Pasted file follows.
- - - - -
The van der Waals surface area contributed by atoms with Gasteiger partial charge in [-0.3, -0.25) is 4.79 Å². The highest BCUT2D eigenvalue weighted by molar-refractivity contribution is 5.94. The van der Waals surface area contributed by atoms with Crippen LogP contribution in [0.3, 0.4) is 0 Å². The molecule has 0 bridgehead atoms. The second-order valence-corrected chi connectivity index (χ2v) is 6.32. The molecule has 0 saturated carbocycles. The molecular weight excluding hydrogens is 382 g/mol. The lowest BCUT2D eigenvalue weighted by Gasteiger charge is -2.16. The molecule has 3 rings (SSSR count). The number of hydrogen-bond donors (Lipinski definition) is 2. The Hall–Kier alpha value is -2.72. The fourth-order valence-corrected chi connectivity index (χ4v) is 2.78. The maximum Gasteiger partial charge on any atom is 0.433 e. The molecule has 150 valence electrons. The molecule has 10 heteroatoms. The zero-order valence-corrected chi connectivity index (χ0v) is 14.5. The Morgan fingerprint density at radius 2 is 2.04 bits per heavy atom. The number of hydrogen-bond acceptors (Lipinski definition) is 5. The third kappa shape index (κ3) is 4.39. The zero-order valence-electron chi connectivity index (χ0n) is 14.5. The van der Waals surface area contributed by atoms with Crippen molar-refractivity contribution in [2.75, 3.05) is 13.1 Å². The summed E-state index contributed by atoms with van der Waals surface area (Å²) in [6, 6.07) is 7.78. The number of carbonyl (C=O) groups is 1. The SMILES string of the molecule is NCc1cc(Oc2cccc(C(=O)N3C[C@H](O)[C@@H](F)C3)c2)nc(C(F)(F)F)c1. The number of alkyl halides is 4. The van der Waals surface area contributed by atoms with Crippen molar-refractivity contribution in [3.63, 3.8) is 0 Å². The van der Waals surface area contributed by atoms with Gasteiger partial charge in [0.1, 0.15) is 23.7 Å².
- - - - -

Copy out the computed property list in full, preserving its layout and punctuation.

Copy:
The van der Waals surface area contributed by atoms with Gasteiger partial charge in [-0.3, -0.25) is 4.79 Å². The highest BCUT2D eigenvalue weighted by molar-refractivity contribution is 5.94. The van der Waals surface area contributed by atoms with Crippen LogP contribution in [0.3, 0.4) is 0 Å². The molecule has 0 bridgehead atoms. The second-order valence-corrected chi connectivity index (χ2v) is 6.32. The molecule has 0 saturated carbocycles. The molecular weight excluding hydrogens is 382 g/mol. The lowest BCUT2D eigenvalue weighted by Gasteiger charge is -2.16. The molecule has 3 rings (SSSR count). The number of hydrogen-bond donors (Lipinski definition) is 2. The Hall–Kier alpha value is -2.72. The fourth-order valence-corrected chi connectivity index (χ4v) is 2.78. The maximum Gasteiger partial charge on any atom is 0.433 e. The molecule has 150 valence electrons. The molecule has 10 heteroatoms. The zero-order valence-corrected chi connectivity index (χ0v) is 14.5. The Morgan fingerprint density at radius 2 is 2.04 bits per heavy atom. The number of hydrogen-bond acceptors (Lipinski definition) is 5. The third kappa shape index (κ3) is 4.39. The zero-order valence-electron chi connectivity index (χ0n) is 14.5. The van der Waals surface area contributed by atoms with Crippen molar-refractivity contribution in [2.75, 3.05) is 13.1 Å². The summed E-state index contributed by atoms with van der Waals surface area (Å²) in [6, 6.07) is 7.78. The number of carbonyl (C=O) groups is 1. The SMILES string of the molecule is NCc1cc(Oc2cccc(C(=O)N3C[C@H](O)[C@@H](F)C3)c2)nc(C(F)(F)F)c1. The number of alkyl halides is 4. The van der Waals surface area contributed by atoms with Crippen molar-refractivity contribution in [3.63, 3.8) is 0 Å². The van der Waals surface area contributed by atoms with Gasteiger partial charge in [0.1, 0.15) is 23.7 Å².